This is an archived article and the information in the article may be outdated. Please look at the time stamp on the story to see when it was last updated.

MANHATTAN (PIX11) — Demonstrations across New York took place on Tuesday as dozens of tenants protested against evictions. This comes after the state moratorium expired last month.

Tenants facing evictions stood with their supporters outside housing court in Manhattan, Albany and Kingston. Fidel Albert rallied in New York City and claims she was harassed by a lease owner.

“I fight to the end and I will continue to fight,” Albert said. “It must be known, it must be heard, and we have to get a solution to this.”

Protestors held up cutouts of Gov. Kathy Hochul’s face with the words ‘Evictor-in-Chief’ printed across.

The eviction moratorium expired on Jan. 15 and the protesters say a long-term protection for tenants has not been put in place since, which is why they want the governor to enact the ‘Good Cause Eviction’ bill. The bill would prohibit landlords from evicting a tenant without a court order from a judge, who would have to decide if the eviction is for good cause.

Andrea Shapiro, the program manager of Met Council and Housing, said there are 92,000 homeless people in the state.

“We know easily a quarter of a million people who can’t pay rent did not get money through the Emergency Rental Assistance Program and can be evicted,” Shapiro said.

Critics of the bill, like Sherri Culpepper, said it would unfairly put landlords in a difficult position.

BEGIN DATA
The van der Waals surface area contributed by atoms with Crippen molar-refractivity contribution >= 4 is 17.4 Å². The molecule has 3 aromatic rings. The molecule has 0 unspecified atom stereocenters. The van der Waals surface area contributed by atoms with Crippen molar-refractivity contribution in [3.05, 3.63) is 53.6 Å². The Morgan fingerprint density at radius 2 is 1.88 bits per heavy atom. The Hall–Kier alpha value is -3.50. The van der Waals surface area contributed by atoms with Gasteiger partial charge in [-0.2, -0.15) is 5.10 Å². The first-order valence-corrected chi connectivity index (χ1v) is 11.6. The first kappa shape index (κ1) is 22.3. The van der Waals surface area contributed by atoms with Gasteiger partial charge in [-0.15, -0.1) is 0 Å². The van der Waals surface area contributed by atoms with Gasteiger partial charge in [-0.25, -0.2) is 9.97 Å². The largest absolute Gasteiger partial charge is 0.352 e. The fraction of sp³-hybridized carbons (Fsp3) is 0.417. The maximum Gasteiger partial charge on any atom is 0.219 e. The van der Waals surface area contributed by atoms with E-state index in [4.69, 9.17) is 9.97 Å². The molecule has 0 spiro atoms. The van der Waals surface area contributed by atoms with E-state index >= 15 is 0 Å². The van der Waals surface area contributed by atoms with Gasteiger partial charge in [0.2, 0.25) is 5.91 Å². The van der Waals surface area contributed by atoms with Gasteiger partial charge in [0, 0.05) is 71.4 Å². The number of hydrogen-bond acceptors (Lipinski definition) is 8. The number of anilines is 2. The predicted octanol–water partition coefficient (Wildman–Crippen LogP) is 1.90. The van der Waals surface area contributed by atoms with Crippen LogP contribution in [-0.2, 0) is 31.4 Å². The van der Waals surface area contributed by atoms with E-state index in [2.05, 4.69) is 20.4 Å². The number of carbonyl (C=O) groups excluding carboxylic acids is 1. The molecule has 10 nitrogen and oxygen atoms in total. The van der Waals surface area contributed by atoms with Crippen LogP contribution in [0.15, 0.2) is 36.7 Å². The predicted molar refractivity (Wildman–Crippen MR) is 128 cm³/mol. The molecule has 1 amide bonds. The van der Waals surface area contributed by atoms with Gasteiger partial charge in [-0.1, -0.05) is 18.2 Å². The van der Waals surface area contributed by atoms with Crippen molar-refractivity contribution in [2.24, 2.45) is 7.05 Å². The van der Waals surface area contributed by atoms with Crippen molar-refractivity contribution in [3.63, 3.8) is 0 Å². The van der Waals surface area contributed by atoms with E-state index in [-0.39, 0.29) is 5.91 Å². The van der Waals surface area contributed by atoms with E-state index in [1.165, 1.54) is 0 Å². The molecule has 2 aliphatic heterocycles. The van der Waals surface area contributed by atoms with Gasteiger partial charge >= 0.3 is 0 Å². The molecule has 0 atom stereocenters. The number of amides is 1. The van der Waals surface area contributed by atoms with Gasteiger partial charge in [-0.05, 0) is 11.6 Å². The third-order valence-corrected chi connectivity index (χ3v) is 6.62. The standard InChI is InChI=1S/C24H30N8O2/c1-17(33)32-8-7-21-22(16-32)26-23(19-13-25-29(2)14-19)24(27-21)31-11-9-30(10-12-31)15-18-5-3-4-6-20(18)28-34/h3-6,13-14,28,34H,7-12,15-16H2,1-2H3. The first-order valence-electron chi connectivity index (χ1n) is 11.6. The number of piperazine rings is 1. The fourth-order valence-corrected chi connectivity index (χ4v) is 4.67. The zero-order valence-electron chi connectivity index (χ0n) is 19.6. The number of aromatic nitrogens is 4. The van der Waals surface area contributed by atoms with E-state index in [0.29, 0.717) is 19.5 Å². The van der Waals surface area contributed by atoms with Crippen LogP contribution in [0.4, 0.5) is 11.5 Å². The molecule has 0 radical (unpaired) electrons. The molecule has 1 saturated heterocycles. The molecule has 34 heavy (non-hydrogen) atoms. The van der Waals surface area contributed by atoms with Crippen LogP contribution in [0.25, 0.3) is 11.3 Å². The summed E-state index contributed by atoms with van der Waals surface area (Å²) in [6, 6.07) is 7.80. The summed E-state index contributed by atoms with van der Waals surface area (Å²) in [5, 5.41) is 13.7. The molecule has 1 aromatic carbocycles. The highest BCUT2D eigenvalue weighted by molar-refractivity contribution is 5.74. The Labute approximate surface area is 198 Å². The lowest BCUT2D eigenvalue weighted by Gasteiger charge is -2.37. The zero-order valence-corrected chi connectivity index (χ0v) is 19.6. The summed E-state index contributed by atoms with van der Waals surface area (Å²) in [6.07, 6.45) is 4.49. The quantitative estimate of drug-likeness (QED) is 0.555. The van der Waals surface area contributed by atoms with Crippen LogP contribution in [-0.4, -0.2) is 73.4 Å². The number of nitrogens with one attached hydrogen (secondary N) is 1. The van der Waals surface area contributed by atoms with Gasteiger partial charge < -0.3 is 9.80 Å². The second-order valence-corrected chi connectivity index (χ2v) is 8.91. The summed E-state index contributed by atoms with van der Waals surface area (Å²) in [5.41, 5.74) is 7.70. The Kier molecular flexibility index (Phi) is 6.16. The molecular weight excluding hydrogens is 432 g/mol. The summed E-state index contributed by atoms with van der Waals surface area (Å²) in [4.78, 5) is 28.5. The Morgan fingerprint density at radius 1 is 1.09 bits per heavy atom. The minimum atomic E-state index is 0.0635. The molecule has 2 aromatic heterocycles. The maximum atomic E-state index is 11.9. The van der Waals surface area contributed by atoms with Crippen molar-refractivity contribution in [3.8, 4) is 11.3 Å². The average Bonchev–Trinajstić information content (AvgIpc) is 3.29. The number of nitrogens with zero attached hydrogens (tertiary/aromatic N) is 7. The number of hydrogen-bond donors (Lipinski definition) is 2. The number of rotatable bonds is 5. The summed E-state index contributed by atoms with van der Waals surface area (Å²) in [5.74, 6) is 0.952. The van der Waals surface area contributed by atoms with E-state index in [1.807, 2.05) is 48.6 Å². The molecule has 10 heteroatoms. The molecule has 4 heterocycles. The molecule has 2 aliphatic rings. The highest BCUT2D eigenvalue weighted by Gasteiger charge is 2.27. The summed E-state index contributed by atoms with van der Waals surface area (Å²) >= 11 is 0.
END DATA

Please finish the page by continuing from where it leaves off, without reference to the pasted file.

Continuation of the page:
“I’m not suggesting people should be thrown in the street, but there’s a flaw in the system,” Culpepper said. “There’s a flaw when you have to take care of people for years and they can live free. Landlords have responsibilities. They have mortgages.”

Supporters said it would create a framework for tenants to negotiate fair rent increases and end what they call ‘unjust evictions.’

Nick Smith, the first deputy public advocate, was also at the protest.

“When we’re in an era of a pandemic that has ravaged us, why are we having to demand such basic rights?” Smith said. “So, that’s why we’re out there and I’m glad that the folks who are here are making their voices heard in front of court.”

They claim four million New Yorkers are at risk if there’s no action on the bill. 

A spokesperson for Gov. Hochul sent a statement to PIX11 after the protest:

“Governor Hochul has taken decisive action to protect tenants—from breaking the Emergency Rental Assistance logjam, to investing $25 million in free legal services for tenants, to proposing a series of bold, achievable measures in her Executive Budget that address longstanding housing inequities—including an additional $35 million for the Eviction Protection Legal Assistance Fund,” the spokesperson said. “We will continue to work closely with the legislature and members of the advocacy community to protect vulnerable New Yorkers and keep tenants in their homes.”